Author Affiliation: Hertzberg Palliative Care Institute, Mount Sinai School of Medicine, New York, New York.
An 85-year-old woman with multiple medical problems, including dementia, coronary artery disease, renal insufficiency, and peripheral vascular disease, was admitted to our hospital with urosepsis. Her hospital course was complicated by the development of dry gangrene of her left foot, Candida sepsis, Clostridium difficile enterocolitis, and multiple deep sacral and trochanteric pressure ulcers. When housestaff asked her son if he wanted us “to do everything,” he always answered yes. She was able to be weaned from the ventilator and was transferred to a medical unit for continued treatment of hospital-acquired C difficile enterocolitis and wound care of her multiple stage 4 ulcers. She underwent 4 surgical debridements under general anesthesia in the operating room over a several-month period but remained persistently febrile despite continuous treatment with broad spectrum antibiotics.
The patient was withdrawn, tense, and turned toward the wall in a fetal position, but she screamed and cried out for her mother, moaned in pain, and tried to hit and strike out at the nurses when they performed her twice-daily dressing changes. She refused all efforts to feed her or offers of sips of fluid and received all nourishment and hydration through her feeding tube. She did not respond to the voice or touch of her son or grandsons when they visited.
On day 63 of her hospitalization, a palliative care consultation was requested by the nurse manager on the floor because of nursing staff distress about their perception of having to hurt the patient during dressing changes. The attending physician had refused to order preprocedure opioids before dressing changes because he was concerned that it would increase her cognitive impairment and confusion. With assent of the attending, the palliative care team met with her son (her health care proxy) and her 2 grandchildren.
During a 90-minute discussion, the team asked the family what they hoped we could accomplish for their mother and grandmother. The son asked, “Can't you do something about her pain?” The team reviewed the hospital course and clarified her diagnoses, prognosis, and what to expect in the future with her family. Sources of her escalating discomfort and pain were identified, and the benefits and potential risks of opioid analgesics discussed. The son asked for a trial of opioids, and his request was relayed to the attending physician, who agreed with the plan as long as the palliative care team took responsibility for prescribing and managing the opioid analgesic regimen, as he was not comfortable doing so. A treatment plan was initiated that included low doses of concentrated liquid morphine for the pain (5 mg every 6 hours via gastrostomy tube around the clock) with preprocedure dosing of an additional 5 mg 30 minutes before each dressing change. Antibiotics were discontinued because she had demonstrated no improvement after 6 weeks of broad spectrum treatment. Fevers were managed with acetaminophen. Within 12 hours her mental status was improved enough that she recognized and smiled at her son and tolerated her dressing changes without evident distress or agitation.1 Two days later the patient moved back to her original nursing home for continuing palliative and wound care from a hospice team, who managed her complex and twice-daily wound care and her pain management. Calls to the family after discharge revealed that the patient was comfortable and more interactive than she had been in months. After she died months later, the family wrote to our CEO and called to express gratitude to the palliative care team for the comfort and peace that she experienced during the last few months of her life.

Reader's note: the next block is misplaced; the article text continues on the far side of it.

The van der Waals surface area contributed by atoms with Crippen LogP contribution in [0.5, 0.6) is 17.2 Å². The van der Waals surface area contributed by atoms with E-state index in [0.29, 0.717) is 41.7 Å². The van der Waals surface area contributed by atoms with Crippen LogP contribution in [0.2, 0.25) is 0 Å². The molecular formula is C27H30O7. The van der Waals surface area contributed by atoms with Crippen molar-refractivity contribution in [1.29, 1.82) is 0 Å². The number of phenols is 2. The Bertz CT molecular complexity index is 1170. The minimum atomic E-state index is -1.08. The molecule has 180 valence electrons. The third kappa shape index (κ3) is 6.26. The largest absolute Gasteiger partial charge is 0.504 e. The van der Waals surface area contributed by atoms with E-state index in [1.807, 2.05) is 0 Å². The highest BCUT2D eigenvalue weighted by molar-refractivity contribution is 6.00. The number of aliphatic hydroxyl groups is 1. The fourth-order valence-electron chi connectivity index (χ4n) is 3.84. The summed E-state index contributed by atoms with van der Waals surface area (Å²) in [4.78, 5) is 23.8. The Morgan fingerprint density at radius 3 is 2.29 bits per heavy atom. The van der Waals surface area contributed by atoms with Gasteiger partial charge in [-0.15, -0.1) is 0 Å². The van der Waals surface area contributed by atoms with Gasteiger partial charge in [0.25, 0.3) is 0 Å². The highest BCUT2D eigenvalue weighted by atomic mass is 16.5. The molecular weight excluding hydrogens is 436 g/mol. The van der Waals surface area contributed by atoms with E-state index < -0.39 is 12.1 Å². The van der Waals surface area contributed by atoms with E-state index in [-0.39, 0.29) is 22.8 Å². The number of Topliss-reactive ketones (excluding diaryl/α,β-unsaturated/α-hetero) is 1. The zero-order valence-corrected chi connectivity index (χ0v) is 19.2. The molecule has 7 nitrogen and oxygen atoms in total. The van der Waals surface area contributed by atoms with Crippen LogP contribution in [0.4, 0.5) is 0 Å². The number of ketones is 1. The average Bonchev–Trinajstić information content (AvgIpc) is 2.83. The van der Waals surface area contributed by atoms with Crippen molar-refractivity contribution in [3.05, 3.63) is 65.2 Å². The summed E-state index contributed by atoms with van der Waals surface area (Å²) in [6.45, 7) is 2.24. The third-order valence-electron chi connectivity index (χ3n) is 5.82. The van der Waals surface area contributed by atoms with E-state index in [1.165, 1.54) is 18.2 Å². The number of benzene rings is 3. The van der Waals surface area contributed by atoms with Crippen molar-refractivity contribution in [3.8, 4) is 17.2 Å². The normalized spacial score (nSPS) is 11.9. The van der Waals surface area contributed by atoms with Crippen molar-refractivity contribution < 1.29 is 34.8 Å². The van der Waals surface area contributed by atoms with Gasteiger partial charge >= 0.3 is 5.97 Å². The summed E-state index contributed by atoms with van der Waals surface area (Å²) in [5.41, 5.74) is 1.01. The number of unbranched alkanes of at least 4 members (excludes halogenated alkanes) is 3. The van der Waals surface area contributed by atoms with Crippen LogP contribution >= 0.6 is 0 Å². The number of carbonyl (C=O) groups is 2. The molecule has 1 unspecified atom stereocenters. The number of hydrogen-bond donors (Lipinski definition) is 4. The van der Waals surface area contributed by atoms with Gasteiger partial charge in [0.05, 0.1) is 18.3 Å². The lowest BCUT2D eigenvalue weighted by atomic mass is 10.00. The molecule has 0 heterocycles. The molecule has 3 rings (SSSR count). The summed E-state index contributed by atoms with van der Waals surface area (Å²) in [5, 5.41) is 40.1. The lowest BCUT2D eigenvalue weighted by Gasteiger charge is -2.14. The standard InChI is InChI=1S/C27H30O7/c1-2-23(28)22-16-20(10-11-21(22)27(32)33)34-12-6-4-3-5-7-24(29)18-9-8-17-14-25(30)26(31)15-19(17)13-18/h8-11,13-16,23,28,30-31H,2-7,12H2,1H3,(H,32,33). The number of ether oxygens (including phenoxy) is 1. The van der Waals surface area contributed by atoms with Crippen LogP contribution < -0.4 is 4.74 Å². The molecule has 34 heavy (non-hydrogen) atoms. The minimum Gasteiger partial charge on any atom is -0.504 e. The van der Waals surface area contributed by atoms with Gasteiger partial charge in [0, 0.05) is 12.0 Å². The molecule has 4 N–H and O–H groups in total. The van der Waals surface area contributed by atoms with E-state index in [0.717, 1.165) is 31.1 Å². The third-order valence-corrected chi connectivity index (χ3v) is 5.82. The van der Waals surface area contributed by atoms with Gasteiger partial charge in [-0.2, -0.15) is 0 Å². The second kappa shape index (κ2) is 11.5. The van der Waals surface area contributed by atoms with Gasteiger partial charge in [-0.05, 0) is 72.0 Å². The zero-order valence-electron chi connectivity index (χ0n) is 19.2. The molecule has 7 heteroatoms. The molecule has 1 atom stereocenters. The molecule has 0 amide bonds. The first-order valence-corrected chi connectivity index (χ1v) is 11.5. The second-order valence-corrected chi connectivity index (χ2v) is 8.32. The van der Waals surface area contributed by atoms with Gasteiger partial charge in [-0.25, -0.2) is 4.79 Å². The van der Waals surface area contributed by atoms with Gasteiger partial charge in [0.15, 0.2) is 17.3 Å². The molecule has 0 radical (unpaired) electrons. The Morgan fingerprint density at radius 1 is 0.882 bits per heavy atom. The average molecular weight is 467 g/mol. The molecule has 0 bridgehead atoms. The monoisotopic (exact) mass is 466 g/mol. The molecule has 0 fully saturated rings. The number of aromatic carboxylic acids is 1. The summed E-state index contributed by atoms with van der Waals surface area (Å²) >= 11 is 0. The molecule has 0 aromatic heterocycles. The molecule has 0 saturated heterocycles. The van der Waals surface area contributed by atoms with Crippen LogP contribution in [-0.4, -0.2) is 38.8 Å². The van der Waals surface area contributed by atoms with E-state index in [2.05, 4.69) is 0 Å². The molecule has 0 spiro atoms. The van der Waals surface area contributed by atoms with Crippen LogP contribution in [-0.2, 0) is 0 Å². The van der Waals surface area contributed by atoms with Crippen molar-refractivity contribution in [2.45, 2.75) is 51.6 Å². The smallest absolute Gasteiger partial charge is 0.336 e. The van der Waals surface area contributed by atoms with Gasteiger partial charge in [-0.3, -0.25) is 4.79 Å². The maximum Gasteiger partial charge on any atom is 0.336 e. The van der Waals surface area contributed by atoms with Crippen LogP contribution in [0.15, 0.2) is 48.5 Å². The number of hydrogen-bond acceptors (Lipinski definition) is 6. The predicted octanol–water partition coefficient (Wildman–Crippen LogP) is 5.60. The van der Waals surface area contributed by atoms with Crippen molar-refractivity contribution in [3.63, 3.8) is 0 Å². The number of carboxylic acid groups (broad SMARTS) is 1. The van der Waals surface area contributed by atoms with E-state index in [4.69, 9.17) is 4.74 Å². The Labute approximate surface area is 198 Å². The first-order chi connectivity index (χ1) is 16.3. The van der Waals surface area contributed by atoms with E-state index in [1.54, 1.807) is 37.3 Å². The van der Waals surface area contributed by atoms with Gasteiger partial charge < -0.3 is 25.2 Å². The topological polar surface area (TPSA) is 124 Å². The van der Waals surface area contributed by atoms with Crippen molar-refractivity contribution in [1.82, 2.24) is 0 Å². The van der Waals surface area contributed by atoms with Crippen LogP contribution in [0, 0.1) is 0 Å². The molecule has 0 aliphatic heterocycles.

Correspondence: Dr Meier, Hertzberg Palliative Care Institute, Mount Sinai School of Medicine, One Gustave L. Levy Place, PO Box 1070, New York, NY 10029 (email@example.com).
Published Online: July 2, 2012. doi:10.1001/archinternmed.2012.2088
Financial Disclosure: None reported.
Funding for Less Is More: Staff support for topics research funded by grants from the California Health Care Foundation and the Parsemus Foundation.
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